If you are sending *from* JavaScript, you'll have to use properly matched surrogate pairs (because all you have is strings as 16-bit number sequences), and the web-socket send method must convert that to valid UTF-8.

Comment 21 by, Sep 21 2011

That is what our default implementation everything is sent utf8 encoded from native server over websocket, issue here is non BMP utf8 characters get replaced by U+FFFD That's the whole reason we are trying out different ways for transferring non BMP characters over websocket, till now unable to figure out an elegant method. 
We tried these
1) UTF8 encoded data, here non BMP get replaced by U+FFFD
2) UTF16 encoded, here we get empty string
3) Javascript string format (surrogate pairs), here rendering issue as mentioned in previous posting

Comment 22 by, Sep 21 2011

In 3), what rendering issue do you have? Your previous comment about rendering (comment #17) does not say much. 

Anyway, if #1 does not work, it's not likely that it's a v8 issue. I guess we have to look at Chromium's WebSocket implementation.

Comment 23 by, Sep 22 2011

Hi, I'm a developer of WebSocket.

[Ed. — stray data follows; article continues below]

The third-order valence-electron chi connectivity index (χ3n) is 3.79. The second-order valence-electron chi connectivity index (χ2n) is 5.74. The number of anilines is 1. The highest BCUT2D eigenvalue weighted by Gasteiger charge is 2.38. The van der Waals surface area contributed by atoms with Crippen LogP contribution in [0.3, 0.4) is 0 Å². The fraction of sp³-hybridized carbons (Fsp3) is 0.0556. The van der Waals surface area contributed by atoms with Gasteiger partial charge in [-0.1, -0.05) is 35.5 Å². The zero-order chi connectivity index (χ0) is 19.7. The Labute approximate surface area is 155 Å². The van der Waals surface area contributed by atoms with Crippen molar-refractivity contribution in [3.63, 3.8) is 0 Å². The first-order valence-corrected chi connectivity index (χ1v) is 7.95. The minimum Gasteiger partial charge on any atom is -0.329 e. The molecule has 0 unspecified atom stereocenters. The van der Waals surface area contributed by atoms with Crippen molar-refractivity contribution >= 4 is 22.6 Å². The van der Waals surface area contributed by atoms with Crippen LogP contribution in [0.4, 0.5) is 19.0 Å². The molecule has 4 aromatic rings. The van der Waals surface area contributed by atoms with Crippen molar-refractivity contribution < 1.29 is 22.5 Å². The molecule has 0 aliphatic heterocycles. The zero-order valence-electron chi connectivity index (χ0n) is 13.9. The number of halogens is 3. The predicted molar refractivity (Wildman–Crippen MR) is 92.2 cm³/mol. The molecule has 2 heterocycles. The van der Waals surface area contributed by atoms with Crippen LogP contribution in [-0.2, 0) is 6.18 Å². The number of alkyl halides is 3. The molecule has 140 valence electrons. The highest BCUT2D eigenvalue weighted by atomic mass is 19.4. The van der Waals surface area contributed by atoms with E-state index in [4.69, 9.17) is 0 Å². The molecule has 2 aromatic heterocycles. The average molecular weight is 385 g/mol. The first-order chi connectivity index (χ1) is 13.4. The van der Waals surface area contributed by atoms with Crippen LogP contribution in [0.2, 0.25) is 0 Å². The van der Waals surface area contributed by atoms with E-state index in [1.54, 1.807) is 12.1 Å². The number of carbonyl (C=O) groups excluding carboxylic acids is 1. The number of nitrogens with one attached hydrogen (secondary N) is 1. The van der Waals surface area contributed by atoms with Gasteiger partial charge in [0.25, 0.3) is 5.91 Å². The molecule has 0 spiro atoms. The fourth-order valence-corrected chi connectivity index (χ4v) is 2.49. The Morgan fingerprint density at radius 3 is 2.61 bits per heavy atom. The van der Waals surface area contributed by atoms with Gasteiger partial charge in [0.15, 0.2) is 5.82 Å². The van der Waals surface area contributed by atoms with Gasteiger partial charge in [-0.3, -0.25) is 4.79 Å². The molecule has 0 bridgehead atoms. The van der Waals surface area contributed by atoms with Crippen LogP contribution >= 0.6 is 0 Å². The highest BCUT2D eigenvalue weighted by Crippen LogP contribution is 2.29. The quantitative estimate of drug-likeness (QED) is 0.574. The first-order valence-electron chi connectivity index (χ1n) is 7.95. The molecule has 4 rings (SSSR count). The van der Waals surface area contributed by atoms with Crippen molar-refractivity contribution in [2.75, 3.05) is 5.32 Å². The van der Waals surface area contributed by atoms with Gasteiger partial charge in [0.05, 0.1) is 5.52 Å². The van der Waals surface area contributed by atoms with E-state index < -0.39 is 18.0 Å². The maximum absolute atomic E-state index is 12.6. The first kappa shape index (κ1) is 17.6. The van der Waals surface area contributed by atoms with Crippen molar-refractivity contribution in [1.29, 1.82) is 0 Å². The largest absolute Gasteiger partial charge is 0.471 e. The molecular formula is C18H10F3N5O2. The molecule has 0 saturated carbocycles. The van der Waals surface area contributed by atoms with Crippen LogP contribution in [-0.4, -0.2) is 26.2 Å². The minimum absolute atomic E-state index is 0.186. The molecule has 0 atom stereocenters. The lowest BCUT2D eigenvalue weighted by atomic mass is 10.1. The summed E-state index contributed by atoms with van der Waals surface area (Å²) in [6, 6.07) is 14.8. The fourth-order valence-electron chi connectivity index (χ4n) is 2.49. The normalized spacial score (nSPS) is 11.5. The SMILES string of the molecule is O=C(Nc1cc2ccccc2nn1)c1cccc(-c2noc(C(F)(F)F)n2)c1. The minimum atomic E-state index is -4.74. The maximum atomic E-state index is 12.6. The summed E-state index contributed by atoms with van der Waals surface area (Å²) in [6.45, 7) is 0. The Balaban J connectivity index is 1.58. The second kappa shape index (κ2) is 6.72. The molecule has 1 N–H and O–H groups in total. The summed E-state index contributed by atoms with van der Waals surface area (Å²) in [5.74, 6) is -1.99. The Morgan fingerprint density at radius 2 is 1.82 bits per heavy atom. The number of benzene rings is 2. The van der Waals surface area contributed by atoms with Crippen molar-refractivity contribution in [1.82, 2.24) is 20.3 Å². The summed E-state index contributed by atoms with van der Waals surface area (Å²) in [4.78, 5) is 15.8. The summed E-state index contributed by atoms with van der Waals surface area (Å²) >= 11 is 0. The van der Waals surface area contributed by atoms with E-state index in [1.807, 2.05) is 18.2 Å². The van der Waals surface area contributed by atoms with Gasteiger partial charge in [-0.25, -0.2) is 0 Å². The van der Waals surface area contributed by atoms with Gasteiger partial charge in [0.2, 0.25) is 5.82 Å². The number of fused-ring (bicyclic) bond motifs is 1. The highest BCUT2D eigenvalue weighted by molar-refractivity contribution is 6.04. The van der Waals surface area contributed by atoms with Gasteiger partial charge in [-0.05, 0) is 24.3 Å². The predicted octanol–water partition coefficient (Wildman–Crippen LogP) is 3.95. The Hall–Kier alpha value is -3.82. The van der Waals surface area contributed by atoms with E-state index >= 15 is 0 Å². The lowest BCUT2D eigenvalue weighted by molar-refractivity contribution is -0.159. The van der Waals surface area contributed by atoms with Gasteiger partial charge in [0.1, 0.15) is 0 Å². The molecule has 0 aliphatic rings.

I couldn't reproduce the issue on my local environment (WebSocket received non-BMP characters correctly).

Please check out:
- WebSocket only accepts UTF-8 encoded data in text frames. (UTF-16 is not allowed.)
- WebSocket has its own frame format; you need to append frame header before your text data.
- Since Chrome 14, WebSocket protocol implementation has been changed to comform to the recent protocol. You may need to update your server implementation so it conforms to <>.

If you still believe this is a bug, feel free to open a new Chromium bug with detailed information (version number, OS, steps to reproduce, etc.) from <>.

Comment 24 by, Sep 22 2011

Hi yutak
We are using older chromium 11.01 with websocket protocol version 0 support and issue very much exist in that.